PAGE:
The Sandoval Signpost (Web edition) is pleased
as punch (diet punch that is) to bring you the humor
and insightful human observations of Daniel Will Harris,
author of My
Wife and Times. —Ed].
Your call is important to us...
By Daniel Will Harris
I sometimes think I've fallen into an nightmare episode of
The Twilight Zone where my particular level of hell is to
be consigned to listen to hold recordings until the end of
time, not realizing that my life is ebbing away while badly
recorded voices tell me "your call is important to us,"
and the "real people" promised to be at the other
end never answer, because (as it's revealed in the last 15
seconds of the show) they're all cobweb-covered skeletons
wearing operator headsets.
Lately, that nightmare seems to be happening more and more
often and each time I think, "I never want to deal with
this company again." The rash of these seemed to start
when I tried to return a defective computer to Gateway. I
was on hold for a full week (I'm not exaggerating) and their
five minutes of endless loop pop music from the 80's nearly
had me booking a flight to their corporate office, electric
cattle prod in hand.
This week I was consigned to a new level of hell, namely
waiting on hold for United Health Care, an insurance company
that doesn't seem to understand the mental cruelty it inflicts
on hold will mean more doctor visits.
Every thirty seconds, a woman with an accent that made Sue
on Survivor sound positively classy would intone, "Your
call is important to us. Please wait for the next available
operator to assist you."
Of course, if my call was really important, wouldn't they
answer faster? The problem with her saying that over and over
is that each time she did, I'd think it was the operator and
get all set to talk. In between her useless interrupts, a
man with a slickly professional voice was extolling the virtue
of peanuts, excitedly explaining that they weren't nuts at
all, but legumes! (In case I hadn't heard him the first 22
times I'd heard the same message.)
My dream is to force one of the executives at these companies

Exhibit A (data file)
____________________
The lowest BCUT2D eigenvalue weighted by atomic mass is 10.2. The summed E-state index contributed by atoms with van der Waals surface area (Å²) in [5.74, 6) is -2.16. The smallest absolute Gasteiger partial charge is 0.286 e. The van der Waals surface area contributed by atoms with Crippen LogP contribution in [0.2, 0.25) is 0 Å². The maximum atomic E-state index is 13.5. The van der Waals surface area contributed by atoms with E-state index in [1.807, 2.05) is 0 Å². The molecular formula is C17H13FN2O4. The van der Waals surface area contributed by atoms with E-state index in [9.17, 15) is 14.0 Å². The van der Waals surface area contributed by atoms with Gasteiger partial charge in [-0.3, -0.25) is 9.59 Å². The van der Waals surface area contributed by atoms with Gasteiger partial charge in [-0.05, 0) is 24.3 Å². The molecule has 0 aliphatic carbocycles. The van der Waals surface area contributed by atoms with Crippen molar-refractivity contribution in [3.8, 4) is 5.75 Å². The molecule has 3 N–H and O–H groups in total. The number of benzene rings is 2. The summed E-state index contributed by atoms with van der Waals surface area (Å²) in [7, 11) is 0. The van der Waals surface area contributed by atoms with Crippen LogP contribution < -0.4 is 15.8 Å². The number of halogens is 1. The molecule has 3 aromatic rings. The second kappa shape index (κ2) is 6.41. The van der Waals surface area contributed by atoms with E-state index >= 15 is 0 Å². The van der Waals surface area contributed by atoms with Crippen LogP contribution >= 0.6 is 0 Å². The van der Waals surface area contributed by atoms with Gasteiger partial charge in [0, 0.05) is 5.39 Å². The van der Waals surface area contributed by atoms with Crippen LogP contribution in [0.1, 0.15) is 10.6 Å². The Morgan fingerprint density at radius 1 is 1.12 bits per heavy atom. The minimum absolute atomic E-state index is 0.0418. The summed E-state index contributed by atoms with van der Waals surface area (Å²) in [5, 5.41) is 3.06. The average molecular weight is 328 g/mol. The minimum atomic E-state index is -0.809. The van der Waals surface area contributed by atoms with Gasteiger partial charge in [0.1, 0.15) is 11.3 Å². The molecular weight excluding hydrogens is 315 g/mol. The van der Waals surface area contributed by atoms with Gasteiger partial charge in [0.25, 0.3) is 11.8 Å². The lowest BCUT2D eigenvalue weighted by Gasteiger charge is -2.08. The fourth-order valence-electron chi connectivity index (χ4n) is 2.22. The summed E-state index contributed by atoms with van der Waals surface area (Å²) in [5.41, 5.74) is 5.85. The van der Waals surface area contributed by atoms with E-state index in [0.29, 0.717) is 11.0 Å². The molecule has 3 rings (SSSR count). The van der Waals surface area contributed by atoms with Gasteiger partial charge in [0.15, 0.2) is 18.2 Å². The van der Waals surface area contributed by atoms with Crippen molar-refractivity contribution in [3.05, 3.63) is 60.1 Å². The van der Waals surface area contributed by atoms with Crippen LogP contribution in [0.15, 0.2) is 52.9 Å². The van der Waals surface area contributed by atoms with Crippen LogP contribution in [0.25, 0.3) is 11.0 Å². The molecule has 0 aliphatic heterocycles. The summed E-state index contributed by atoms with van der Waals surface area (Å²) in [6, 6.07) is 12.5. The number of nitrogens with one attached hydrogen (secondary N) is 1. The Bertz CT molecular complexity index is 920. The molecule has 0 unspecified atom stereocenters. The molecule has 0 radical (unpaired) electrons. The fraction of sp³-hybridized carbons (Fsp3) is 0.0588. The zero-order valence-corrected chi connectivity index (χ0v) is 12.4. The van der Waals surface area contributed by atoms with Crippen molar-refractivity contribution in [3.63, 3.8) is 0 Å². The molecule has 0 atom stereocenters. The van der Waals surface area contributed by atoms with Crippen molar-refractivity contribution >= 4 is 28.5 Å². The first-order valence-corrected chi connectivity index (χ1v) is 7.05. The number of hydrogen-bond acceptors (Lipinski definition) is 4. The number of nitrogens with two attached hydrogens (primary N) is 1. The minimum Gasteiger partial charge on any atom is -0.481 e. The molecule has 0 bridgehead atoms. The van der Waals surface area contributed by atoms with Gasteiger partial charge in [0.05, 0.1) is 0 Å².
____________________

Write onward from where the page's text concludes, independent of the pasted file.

to spend as long as I have on hold, and listen to these badly
recorded messages. Then they'd realize the torture they're
The point of this rant (and yes, there is a point) is that
this is bad customer service. Bad, bad, bad. There are good
ways to handle this. The ISPchannel, plays a classical piece
by Borodin. It's a 15 minute clip, it's lovely, soothing yet
interesting music, and when you're on hold it's simply background
music, which is fine. I never get tired of this music. And
because they don't tell me my call is important, I am able
realize that all by myself.
But the real problem is—people shouldn't have to be
on hold at all. These days, I find myself on hold most often
when I couldn't get my question answered on the web. See the
THE WEB IS CUSTOMER SERVICE. All of it. From your product
and service information, to content sites to "contact
us" pages to pictures of the staff. It's all customer
service. For some reason, a lot of companies (and their web
sites) don't seem to realize what kind of "experience"
Every little thing adds up. When we're done slogging through
a site to find something, not finding it, trying to find a
phone number, calling it and waiting on hold, we think, "Next
time I'll take my business somewhere else."
So what can you do about it on your site? First—make
sure your site answers the questions your customers have most
often. And make sure those answers are easy to find. Put them
on the home page.
Make sure your site shows and explains your products and
services as well as it possibly can. The more people can learn
from your site, the easier it is for them to make a decision
and the less time they have to spend trying to talk to you.
Use a free service like HumanClick to help you answer customer
questions (for free) in real time. You don't need an expensive
800 number, your customer can ask questions right through
the web. Imagine if you went to a site, had a question and
got it answered immediately. Wouldn't you be more likely to
go back to that site and perhaps buy something? I would—and
And remember—LIFE IS THE ULTIMATE EXPERIENCE. When
you stop and actually think about where you are, what you're
doing, and how it feels, it's much easier to decide what you
need to do differently, for yourself, and others.